Reframing the Paradox: Evidence-based Design and Design for the Public Sector















Public design and social innovation: Learning from applied research

Caroline gagnon, VALÉRIE CÔTÉ

Université Laval, Canada
Université de Montréal, Canada

Keywords: social innovation; public design; landscape studies; design research


The design approach is increasingly adopted as a creative process to create innovation in organization. The process is based on the holistic way designers apprehend problems. Even though the design approach is sensitive to human experiences, its contribution in generating innovation is uncertain. In the light of a literature review on how design for social innovation should be conducted, we propose to revisit research projects in public and social contexts undertaken by the authors in the last ten years. This paper hopes to shed light on what is recommended in literature and on what really happens in the practice of public design projects. Over the years, the authors produced a considerable amount of design research centered on the implantation of public infrastructures in urban and regional landscapes. Sometimes, these research projects caused challenges for the nearby populations as well as for the general public in terms of social acceptability issues. This paper proposes a first critical observation of Quebec’s public design research contexts through the analysis of three types of design research projects: a thesis, an applied research on public infrastructures for a public organization and an academic research financed by public funds on public infrastructures.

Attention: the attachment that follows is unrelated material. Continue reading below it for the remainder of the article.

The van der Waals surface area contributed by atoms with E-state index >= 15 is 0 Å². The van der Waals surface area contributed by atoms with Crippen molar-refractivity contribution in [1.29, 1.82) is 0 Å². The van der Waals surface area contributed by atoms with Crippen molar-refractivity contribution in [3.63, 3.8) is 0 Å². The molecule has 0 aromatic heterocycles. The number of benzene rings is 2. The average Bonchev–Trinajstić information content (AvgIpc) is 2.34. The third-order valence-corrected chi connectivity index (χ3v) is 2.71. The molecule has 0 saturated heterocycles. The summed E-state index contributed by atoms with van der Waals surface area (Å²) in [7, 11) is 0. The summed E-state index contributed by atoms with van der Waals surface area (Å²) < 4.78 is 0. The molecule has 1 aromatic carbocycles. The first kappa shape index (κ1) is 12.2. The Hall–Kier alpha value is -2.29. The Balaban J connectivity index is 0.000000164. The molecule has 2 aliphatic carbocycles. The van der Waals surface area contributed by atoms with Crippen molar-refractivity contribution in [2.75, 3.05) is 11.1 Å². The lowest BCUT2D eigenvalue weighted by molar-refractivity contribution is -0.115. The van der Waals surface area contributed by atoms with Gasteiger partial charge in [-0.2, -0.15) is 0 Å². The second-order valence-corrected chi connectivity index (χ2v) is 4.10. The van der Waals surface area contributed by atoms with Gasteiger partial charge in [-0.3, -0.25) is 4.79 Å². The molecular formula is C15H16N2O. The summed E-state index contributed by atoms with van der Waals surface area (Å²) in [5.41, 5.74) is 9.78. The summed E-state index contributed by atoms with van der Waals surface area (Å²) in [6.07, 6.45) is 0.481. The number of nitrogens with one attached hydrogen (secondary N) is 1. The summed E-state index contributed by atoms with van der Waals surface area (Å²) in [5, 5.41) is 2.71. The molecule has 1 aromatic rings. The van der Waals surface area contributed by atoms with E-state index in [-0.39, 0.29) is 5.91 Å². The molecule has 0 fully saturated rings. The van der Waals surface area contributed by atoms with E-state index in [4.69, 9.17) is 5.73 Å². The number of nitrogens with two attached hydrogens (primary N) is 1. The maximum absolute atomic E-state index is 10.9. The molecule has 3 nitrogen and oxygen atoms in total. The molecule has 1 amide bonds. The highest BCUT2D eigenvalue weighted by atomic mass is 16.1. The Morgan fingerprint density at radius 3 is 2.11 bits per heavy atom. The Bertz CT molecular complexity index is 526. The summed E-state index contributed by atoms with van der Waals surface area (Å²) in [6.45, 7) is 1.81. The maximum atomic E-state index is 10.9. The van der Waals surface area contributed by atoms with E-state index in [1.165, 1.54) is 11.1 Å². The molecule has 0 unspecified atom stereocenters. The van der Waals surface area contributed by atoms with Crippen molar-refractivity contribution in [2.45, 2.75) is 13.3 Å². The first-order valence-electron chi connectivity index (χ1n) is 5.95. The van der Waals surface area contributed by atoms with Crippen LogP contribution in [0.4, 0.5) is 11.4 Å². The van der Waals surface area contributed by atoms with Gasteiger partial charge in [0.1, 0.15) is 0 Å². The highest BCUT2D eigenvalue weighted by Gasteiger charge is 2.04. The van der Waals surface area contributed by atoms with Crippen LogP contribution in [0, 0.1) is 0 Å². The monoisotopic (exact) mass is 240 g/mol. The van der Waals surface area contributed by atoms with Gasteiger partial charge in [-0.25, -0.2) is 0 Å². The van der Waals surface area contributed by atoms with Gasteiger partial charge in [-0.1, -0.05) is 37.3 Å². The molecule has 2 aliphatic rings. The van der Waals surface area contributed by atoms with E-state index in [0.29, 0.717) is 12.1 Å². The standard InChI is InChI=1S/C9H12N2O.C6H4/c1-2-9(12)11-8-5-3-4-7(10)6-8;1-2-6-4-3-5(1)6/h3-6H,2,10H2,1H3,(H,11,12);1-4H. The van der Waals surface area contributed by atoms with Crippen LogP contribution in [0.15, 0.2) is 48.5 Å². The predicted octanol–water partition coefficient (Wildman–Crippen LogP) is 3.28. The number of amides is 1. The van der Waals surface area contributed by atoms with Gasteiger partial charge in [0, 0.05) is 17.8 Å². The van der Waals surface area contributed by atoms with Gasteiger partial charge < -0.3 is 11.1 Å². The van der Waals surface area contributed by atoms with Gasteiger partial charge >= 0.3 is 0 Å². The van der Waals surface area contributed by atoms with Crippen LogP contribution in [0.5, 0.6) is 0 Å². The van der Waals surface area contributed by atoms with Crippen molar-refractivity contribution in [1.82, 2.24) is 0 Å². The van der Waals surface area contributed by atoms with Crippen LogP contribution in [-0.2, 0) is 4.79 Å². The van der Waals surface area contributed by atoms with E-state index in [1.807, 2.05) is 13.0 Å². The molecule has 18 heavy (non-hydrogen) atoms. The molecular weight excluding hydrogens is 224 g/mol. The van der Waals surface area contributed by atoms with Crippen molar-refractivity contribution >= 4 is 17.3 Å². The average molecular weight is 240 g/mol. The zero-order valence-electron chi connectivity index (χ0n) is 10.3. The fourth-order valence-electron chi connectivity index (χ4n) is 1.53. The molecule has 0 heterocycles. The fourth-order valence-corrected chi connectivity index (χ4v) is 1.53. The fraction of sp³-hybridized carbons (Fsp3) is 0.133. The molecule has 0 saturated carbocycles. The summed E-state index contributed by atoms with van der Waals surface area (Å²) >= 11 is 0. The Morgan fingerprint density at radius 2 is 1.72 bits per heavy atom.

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Cite this paper: Gagnon, C. & Côté, V. (2016). Public design and social innovation: Learning from applied research. Proceedings of DRS 2016, Design Research Society 50th Anniversary Conference. Brighton, UK, 27–30 June 2016.

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